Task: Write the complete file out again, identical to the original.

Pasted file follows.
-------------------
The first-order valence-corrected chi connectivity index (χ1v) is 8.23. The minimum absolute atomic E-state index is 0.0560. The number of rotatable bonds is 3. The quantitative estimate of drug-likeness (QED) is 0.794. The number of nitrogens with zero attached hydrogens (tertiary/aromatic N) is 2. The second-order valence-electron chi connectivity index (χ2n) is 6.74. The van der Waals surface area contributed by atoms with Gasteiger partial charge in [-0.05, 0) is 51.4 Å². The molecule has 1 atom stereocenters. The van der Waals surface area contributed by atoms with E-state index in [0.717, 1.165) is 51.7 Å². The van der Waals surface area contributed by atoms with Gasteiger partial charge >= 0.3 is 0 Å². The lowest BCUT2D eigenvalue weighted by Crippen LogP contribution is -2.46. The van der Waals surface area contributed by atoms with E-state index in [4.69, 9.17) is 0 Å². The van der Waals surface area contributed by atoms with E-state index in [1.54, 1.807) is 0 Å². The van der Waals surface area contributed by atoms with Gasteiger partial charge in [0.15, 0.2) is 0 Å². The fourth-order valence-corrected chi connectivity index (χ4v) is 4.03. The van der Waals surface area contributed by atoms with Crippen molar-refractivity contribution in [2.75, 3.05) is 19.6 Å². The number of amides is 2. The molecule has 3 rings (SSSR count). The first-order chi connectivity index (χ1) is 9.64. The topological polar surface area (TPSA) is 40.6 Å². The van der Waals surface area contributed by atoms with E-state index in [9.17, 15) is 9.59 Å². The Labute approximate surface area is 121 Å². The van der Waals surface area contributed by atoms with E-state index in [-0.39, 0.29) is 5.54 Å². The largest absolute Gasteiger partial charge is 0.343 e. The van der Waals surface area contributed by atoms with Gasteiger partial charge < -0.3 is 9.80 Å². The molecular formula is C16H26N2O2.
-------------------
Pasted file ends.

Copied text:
The first-order valence-corrected chi connectivity index (χ1v) is 8.23. The minimum absolute atomic E-state index is 0.0560. The number of rotatable bonds is 3. The quantitative estimate of drug-likeness (QED) is 0.794. The number of nitrogens with zero attached hydrogens (tertiary/aromatic N) is 2. The second-order valence-electron chi connectivity index (χ2n) is 6.74. The van der Waals surface area contributed by atoms with Gasteiger partial charge in [-0.05, 0) is 51.4 Å². The molecule has 1 atom stereocenters. The van der Waals surface area contributed by atoms with E-state index in [0.717, 1.165) is 51.7 Å². The van der Waals surface area contributed by atoms with Gasteiger partial charge >= 0.3 is 0 Å². The lowest BCUT2D eigenvalue weighted by Crippen LogP contribution is -2.46. The van der Waals surface area contributed by atoms with E-state index in [4.69, 9.17) is 0 Å². The van der Waals surface area contributed by atoms with E-state index in [1.54, 1.807) is 0 Å². The van der Waals surface area contributed by atoms with Gasteiger partial charge in [0.15, 0.2) is 0 Å². The fourth-order valence-corrected chi connectivity index (χ4v) is 4.03. The van der Waals surface area contributed by atoms with Crippen molar-refractivity contribution in [2.75, 3.05) is 19.6 Å². The number of amides is 2. The molecule has 3 rings (SSSR count). The first-order chi connectivity index (χ1) is 9.64. The topological polar surface area (TPSA) is 40.6 Å². The van der Waals surface area contributed by atoms with E-state index in [9.17, 15) is 9.59 Å². The Labute approximate surface area is 121 Å². The van der Waals surface area contributed by atoms with E-state index in [-0.39, 0.29) is 5.54 Å². The largest absolute Gasteiger partial charge is 0.343 e. The van der Waals surface area contributed by atoms with Gasteiger partial charge < -0.3 is 9.80 Å². The molecular formula is C16H26N2O2.